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Reconnecting Youth: A Peer Group Approach to Building Life Skills

Reconnecting Youth: A Peer Group Approach to Building Life Skills (RY) is a school-based prevention program for students ages 14-19 years that teaches skills to build resiliency against risk factors and control early signs of substance abuse and emotional distress. RY targets youth who demonstrate poor school achievement and high potential for school dropout. Eligible students must have either (1) fewer than the average number of credits earned for all students in their grade level at their school, high absenteeism, and a significant drop in grades during the prior semester or (2) a record of dropping out of school. Potential participants are identified using a school's computer records or are referred by school personnel if they show signs of any of the above risk factors. Eligible students may show signs of multiple problem behaviors, such as substance abuse, aggression, depression, or suicidal ideation.

RY also incorporates several social support mechanisms for participating youth: social and school bonding activities to improve teens' relationships and increase their repertoire of safe, healthy activities; development of a crisis response plan detailing the school system's suicide prevention approaches; and parent involvement, including active parental consent for their teen's participation and ongoing support of their teen's RY goals.

The course curriculum is taught by an RY Leader, a member of the school staff or partnering agency who has abilities as a "natural helper," has healthy self-esteem, is motivated to work with high-risk youth, and is willing to comply with implementation requirements.

Descriptive Information

Areas of Interest Mental health promotion
Substance abuse prevention
Outcomes Review Date: September 2009
1: School performance
2: Drug involvement
3: Mental health risk and protective factors
4: Suicide risk behaviors
Outcome Categories Alcohol
Crime/delinquency
Drugs
Education
Family/relationships
Quality of life
Social functioning
Suicide
Violence
Ages 13-17 (Adolescent)
18-25 (Young adult)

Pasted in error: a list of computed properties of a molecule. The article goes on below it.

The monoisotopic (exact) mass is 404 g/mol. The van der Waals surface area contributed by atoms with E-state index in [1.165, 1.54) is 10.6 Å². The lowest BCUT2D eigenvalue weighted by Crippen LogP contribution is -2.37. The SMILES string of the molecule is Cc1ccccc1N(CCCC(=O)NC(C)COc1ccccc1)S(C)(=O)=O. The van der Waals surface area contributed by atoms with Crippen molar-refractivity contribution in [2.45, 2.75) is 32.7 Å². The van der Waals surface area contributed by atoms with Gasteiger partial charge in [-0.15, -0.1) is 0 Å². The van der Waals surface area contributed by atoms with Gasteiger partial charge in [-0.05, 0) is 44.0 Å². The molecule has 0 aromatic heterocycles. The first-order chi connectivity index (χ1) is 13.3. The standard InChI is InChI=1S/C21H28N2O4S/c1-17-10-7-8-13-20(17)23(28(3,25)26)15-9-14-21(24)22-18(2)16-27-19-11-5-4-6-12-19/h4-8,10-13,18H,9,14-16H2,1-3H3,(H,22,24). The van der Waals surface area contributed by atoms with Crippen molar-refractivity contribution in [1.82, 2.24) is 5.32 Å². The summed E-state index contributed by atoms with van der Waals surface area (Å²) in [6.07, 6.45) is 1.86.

Genders Male
Female
Races/Ethnicities American Indian or Alaska Native
Asian
Black or African American
Hispanic or Latino
White
Race/ethnicity unspecified
Settings School
Geographic Locations Urban
Suburban
Implementation History Since RY was developed in 1985, it has been implemented in all 50 States as well as internationally (e.g., in Canada, Germany, Malaysia, Russia, and Spain) and has reached hundreds of thousands of youth. The intervention is implemented in an estimated 3,000 settings annually. Several States, including California, Maine, New York, and Texas, have adopted RY as an evidence-based program, recommending it to agencies and school districts and providing funding and/or training to support its implementation. Although the exact number of studies conducted on RY is unknown, the U.S. Department of Education's Safe and Drug-Free Schools program has provided grants for more than 10 years to a substantial number of schools and individuals to implement and evaluate RY. An estimated 200-250 evaluations have been conducted through this funding source alone, with additional evaluations conducted as required by other funding agencies.
NIH Funding/CER Studies Partially/fully funded by National Institutes of Health: Yes
Evaluated in comparative effectiveness research studies: Yes
Adaptations No population- or culture-specific adaptations of the intervention were identified by the developer.
Adverse Effects Adverse effects were reported by Hallfors et al. (2006; see Replications) and in three other articles based on the Hallfors study. These include Sanchez et al. (2007), Cho, Hallfors, and Sanchez (2005), and S. Thaker, A. Steckler, V. Sanchez, S. Khatapoush, J. Rose, and D. Hallfors (2008; Program characteristics and organizational factors affecting the implementation of a school-based indicated prevention program, Health Education Research, 23, 238-248). The principal investigator for RY, Dr. Leona Eggert, has responded to these articles in a paper available at http://www.reconnectingyouth.com/pdfs/response.pdf.
IOM Prevention Categories Selective
Indicated

Quality of Research
Review Date: September 2009

Documents Reviewed

The documents below were reviewed for Quality of Research. The research point of contact can provide information regarding the studies reviewed and the availability of additional materials, including those from more recent studies that may have been conducted.

Study 1

Eggert, L. L., & Herting, J. R. (1991). Preventing teenage drug abuse: Exploratory effects of network social support. Youth and Society, 22(4), 482-524.

Eggert, L. L., Seyl, C. D., & Nicholas, L. J. (1990). Effects of a school-based prevention program for potential high school dropouts and drug abusers. International Journal of the Addictions, 25(7), 773-801.  Pub Med icon

Study 2

Eggert, L. L., Thompson, E. A., Herting, J. R., Nicholas, L. J., & Dicker, B. G. (1994). Preventing adolescent drug abuse and high school dropout through an intensive school-based social network development program. American Journal of Health Promotion, 8(3), 202-215.  Pub Med icon

Study 3

Eggert, L. L., Thompson, E. A., Herting, J. R., & Nicholas, L. J. (1995). Reducing suicide potential among high-risk youth: Tests of a school-based prevention program. Suicide and Life-Threatening Behavior, 25(2), 276-296.  Pub Med icon

Thompson, E. A., Eggert, L. L., & Herting, J. R. (2000). Mediating effects of an indicated prevention program for reducing youth depression and suicide risk behaviors. Suicide and Life-Threatening Behavior, 30(3), 252-271.  Pub Med icon

Supplementary Materials

Eggert, L. L., & Kumpfer, K. L. (1997). Drug abuse prevention for at-risk individuals (NIH Publication No. 97-4115). Rockville, MD: Office of Science Policy and Communication, National Institute on Drug Abuse.